Rebecca was appointed as a professor of pharmacology in the Department and Tutorial Fellow in Medicine at Hertford College in 2013, and led an outstanding team of cardiac pharmacologists here. She was a pioneer of single ion channel measurements in lipid bilayers, a technique which allows the function of single protein molecules to be measured, and their modulation by drugs.
Rebecca was an undergraduate in pharmacology at the University of Aberdeen and graduated in 1981. She moved to Leeds where she did an MSc in cardiovascular sciences, and then did a PhD at the University of Strathclyde on the effects of opiates on ischaemia-induced cardiac arrhythmias. After post-doctoral studies in cardiology at Charing Cross and Glasgow, she moved to The National Heart and Lung Institute at Imperial College where she was successively a BHF Lecturer and the promoted to Senior Lecturer. It was here that she forged her successful collaboration with Professor Alan Williams, and their groups became a world-leading centre for the study of ryanodine receptors (RyRs), the major mechanism for releasing calcium in heart cells and controlling their contractility. Her pioneering work on RyR channel regulation by luminal calcium and ATP has shed light on the mechanism of calcium-induced calcium release in cardiac muscle, which is a crucially important process for the physiology and disease of the heart. In 2001 she moved to the University of Bristol, at first as a Lecturer, then Reader and finally as a professor of pharmacology before coming to Oxford.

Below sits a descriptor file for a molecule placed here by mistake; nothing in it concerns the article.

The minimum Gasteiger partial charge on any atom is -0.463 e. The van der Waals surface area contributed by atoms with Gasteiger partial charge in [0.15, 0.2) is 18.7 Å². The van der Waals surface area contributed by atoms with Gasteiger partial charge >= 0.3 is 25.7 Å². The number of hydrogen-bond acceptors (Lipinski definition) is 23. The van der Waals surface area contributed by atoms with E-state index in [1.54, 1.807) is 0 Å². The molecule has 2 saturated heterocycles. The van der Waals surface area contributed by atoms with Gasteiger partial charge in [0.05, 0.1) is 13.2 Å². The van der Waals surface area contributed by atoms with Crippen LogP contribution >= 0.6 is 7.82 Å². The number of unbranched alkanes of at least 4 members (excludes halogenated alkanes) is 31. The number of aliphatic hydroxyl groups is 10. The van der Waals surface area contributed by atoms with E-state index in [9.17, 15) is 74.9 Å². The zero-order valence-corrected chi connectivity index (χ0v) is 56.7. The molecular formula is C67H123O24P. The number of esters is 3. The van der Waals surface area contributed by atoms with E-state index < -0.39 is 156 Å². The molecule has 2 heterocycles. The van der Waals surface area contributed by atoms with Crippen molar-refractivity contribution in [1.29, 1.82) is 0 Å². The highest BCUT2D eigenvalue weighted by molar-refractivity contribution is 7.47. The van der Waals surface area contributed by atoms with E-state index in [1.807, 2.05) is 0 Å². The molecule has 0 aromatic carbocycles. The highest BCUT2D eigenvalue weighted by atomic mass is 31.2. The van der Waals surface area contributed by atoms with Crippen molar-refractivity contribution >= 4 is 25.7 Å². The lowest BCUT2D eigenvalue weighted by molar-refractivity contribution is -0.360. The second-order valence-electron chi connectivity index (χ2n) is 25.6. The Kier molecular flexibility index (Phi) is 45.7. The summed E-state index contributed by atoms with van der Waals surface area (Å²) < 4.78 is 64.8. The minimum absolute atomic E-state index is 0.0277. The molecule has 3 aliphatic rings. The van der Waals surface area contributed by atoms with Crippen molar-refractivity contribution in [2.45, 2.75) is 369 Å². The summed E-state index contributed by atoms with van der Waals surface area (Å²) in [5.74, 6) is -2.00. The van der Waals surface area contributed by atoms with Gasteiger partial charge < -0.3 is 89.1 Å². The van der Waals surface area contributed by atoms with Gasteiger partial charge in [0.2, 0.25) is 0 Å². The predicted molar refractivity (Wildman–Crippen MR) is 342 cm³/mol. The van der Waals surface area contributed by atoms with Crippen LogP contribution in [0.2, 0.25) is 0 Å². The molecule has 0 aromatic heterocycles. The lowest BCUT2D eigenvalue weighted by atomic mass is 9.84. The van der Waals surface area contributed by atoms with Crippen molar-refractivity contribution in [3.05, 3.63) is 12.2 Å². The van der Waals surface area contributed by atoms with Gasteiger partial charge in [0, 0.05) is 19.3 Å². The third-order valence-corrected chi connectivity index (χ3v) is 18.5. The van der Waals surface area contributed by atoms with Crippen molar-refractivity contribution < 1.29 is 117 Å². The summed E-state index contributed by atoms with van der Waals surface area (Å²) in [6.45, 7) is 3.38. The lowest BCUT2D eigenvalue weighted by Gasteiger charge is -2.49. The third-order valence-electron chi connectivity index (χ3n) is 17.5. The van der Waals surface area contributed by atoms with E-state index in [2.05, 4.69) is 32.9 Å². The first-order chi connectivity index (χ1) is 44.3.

At Oxford whilst continuing her studies on ryanodine receptors, she also showed that trimeric intracellular cation channels (TRIC) channels in the sarcoplasmic reticulum are required to mediate a counter potassium current to facilitate calcium release from these calcium stores. She also performed the first single channel recordings of lysosomal two-pore channels (TPCs) which are gated by the second messenger, NAADP, in collaboration with Antony Galione’s laboratory.
Her colleagues and collaborators from around the world have always recognised Rebecca’s insightful and analytical thinking, which together with her contagious passion, commitment and dedication have inspired everyone that was fortunate to work with her. Apart from being an exceptional and enthusiastic pharmacologist, Rebecca was also a person of remarkable character. She had a unique ability to shape the critical and creative thinking of the students and postdoctoral fellows she guided and mentored. She was kind, caring and she tirelessly devoted her time to support all members of her lab.
Rebecca formally retired from her post in 2019 after her final illness was diagnosed, but remarkably continued to publish scientific papers and supervise the work in her lab with characteristic care, enthusiasm and good humour until a few days before her death. Her most recent paper on the activation of RyR1 by statins, which underlies statin-induced myopathy, was published only a week ago. During this time she was supported by her husband and children, and sustained by her strong Christian faith.
She will be greatly missed by all of us as a cherished and distinguished colleague, mentor, teacher, and friend.